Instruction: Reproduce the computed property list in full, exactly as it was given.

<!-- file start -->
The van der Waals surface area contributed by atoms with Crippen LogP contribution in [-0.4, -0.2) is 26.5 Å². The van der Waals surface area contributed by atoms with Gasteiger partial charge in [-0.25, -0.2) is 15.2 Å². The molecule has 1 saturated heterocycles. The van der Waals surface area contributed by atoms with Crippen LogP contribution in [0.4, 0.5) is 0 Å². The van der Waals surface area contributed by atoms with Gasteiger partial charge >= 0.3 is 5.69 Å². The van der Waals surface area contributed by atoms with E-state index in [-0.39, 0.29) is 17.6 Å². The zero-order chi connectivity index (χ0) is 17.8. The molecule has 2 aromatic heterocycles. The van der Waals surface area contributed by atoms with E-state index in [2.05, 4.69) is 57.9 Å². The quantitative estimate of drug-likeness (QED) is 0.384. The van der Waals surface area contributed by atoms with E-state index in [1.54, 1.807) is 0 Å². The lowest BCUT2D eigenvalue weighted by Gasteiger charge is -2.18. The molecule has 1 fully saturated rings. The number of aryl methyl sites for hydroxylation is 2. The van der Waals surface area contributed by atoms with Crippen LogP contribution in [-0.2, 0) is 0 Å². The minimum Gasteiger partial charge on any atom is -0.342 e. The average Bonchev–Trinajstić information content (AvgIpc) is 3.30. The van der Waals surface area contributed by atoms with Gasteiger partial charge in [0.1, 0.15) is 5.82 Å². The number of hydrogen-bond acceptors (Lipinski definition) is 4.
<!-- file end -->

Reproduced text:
The van der Waals surface area contributed by atoms with Crippen LogP contribution in [-0.4, -0.2) is 26.5 Å². The van der Waals surface area contributed by atoms with Gasteiger partial charge in [-0.25, -0.2) is 15.2 Å². The molecule has 1 saturated heterocycles. The van der Waals surface area contributed by atoms with Crippen LogP contribution in [0.4, 0.5) is 0 Å². The van der Waals surface area contributed by atoms with Gasteiger partial charge >= 0.3 is 5.69 Å². The van der Waals surface area contributed by atoms with E-state index in [-0.39, 0.29) is 17.6 Å². The zero-order chi connectivity index (χ0) is 17.8. The molecule has 2 aromatic heterocycles. The van der Waals surface area contributed by atoms with E-state index in [2.05, 4.69) is 57.9 Å². The quantitative estimate of drug-likeness (QED) is 0.384. The van der Waals surface area contributed by atoms with E-state index in [1.54, 1.807) is 0 Å². The lowest BCUT2D eigenvalue weighted by Gasteiger charge is -2.18. The molecule has 1 fully saturated rings. The number of aryl methyl sites for hydroxylation is 2. The van der Waals surface area contributed by atoms with Crippen LogP contribution in [-0.2, 0) is 0 Å². The minimum Gasteiger partial charge on any atom is -0.342 e. The average Bonchev–Trinajstić information content (AvgIpc) is 3.30. The van der Waals surface area contributed by atoms with Gasteiger partial charge in [0.1, 0.15) is 5.82 Å². The number of hydrogen-bond acceptors (Lipinski definition) is 4.